Something That's Wrong
August 2, 2001
I don't think anything could be more boring than the quiet
coming from Washington nowadays (yes, Iím completely avoiding
the Chandra calamity). The only break, sadly, comes via the
occasional blurb from the head cowboy; that not quite a man,
not quite a child, that sulks through the corridors of our
nations highest office.
It's sad really. Not in the mournful way associated with
the word, but more like the depressing way in which one views
a fatal car accident. No, no hyperbole there; it's that grave.
Something very important and precious was stolen by the town
rube last election day. He gropes it clumsily, while those
around him sway their heads in disbelief - he has no idea,
they are saying. Or rather, we are saying.
I miss Bill Clinton. Can you even say that in America? I
miss him the way one misses the thrill of Christmas morning,
the crack of the bat on opening day, the whiff of all that
newness the first day of school. It's the way things were
that I think I miss the most; a sense that someone smart and
capable was in charge. The intellectual curiosity and capability
of the person called President. And for whatever the
reason, despite all the prodding, pushing, and shoving from
those that claim the ear of the common man, I can't get over
the feeling I had when I first saw him as a victor, that night
in November, once all the returns had come in; I matter
now. He knows that. He knows that I matter.
The feeling I get when I see the current President? I feel
covered in backwash, drenched in old bath water. Ignored,
and worse - smarter.
We are a complex people, Americans. Puritan in public yet
more depraved in private than even the Romans could have imagined.
We're capable of the kindest gesture or the grandest cruelty.
We propose marriage to each other, murder each other, exchange
pleasantries and prejudices sometimes in the same instant.
All of what happens in those folds of feeling we reveal only
to our spouse, our pastor or our jailer. This is the complicated
nature of the modern American; we are living, breathing contradictions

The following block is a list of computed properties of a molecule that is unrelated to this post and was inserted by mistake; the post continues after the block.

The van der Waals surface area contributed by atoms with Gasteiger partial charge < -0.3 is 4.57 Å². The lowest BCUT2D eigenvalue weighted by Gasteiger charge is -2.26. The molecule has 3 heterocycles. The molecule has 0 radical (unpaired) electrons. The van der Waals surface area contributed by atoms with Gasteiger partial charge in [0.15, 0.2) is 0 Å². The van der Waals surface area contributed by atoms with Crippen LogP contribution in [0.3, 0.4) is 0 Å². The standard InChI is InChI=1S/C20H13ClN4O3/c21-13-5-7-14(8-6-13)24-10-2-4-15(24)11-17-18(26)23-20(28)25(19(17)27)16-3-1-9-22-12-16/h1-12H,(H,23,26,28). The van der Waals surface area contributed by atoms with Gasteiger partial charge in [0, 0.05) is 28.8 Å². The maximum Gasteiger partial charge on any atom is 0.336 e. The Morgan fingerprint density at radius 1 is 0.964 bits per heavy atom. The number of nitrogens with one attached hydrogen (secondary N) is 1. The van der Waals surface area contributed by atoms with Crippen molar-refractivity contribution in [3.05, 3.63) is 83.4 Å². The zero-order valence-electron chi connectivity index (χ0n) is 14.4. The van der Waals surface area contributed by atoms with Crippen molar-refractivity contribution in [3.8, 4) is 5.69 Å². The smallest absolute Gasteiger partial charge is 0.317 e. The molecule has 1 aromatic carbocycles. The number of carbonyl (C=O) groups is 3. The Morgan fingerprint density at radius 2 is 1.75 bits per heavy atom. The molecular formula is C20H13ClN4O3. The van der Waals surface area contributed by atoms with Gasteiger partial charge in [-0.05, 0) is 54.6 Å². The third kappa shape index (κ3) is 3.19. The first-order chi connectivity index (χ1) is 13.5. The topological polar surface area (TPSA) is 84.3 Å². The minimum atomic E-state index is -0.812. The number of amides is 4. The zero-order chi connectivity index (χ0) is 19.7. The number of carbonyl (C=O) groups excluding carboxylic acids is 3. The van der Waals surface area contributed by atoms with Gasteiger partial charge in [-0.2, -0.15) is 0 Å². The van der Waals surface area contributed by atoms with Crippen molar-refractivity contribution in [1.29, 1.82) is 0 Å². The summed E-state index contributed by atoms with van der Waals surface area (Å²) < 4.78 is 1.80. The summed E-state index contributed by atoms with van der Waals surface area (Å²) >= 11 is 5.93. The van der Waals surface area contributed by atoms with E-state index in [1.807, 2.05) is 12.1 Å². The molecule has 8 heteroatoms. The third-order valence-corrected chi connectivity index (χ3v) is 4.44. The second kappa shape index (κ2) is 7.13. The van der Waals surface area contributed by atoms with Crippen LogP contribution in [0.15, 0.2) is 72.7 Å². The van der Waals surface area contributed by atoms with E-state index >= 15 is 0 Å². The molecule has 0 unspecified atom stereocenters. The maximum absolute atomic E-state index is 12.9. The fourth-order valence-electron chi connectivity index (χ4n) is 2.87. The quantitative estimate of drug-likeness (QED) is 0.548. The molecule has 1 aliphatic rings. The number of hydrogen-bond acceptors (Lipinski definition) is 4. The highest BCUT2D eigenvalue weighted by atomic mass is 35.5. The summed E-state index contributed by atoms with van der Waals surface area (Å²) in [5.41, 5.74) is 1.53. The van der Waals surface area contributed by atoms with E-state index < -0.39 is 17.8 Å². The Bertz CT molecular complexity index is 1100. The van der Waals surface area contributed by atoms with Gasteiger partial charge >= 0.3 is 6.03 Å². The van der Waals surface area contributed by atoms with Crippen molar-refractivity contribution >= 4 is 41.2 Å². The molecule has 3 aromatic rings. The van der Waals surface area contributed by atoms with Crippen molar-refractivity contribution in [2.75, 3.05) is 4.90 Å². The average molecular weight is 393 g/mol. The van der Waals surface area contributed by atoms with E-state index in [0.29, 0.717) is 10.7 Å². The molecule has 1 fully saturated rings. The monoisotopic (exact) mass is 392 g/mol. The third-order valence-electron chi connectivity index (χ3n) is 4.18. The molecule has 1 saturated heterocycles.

that criss-cross one another perpetually, forming the netting
in which our national character is captured.
Bush, imprisoned by a life of instant pleasures, cursed with
the disposition of an infant, and so terrible, terribly small,
seems completely unaware that we are all these things and
more. Thus, his standing in the liberal strata is of a man
unaware of humanity; its depth, its contradictions, or its
For all the sourness tha's attached to his name now, Clinton
was a President fully aware of both his and our humanity.
So aware of it was he that, arguably, it hurt the aspirations
of his Vice President.
In his absence is a gaping hole, where that understanding
that a President is supposed to have should be; that limitless
empathy, the sense that one could bring to him the narratives
of their worst personal trials and hear calmly, understandingly,
And what does Bush know? The mechanics of oil refinery. And
what else? Does he have it in him to inspire us the way Kennedy
did in his inaugural address? Could he comfort the nation
like Clinton did after the Oklahoma City bombing? Could he
even urge us to join him in defending our interests on foreign
soil, as did his father? In essence what I am asking is: does
W. have that zeitgeist trait that all of our past Presidents
have had; that innate duality to be both our leader and lender,
manager and acquaintance?
What makes me say that? Look at him.
May I be so bold as to speak on behalf of every liberal in
America? It is deeply disturbing to live in an era where your
car, cell phone, even your coffee maker communicates with
more clarity and succinctness than your President. This is
why we feel, whenever we look at him, that something is wrong.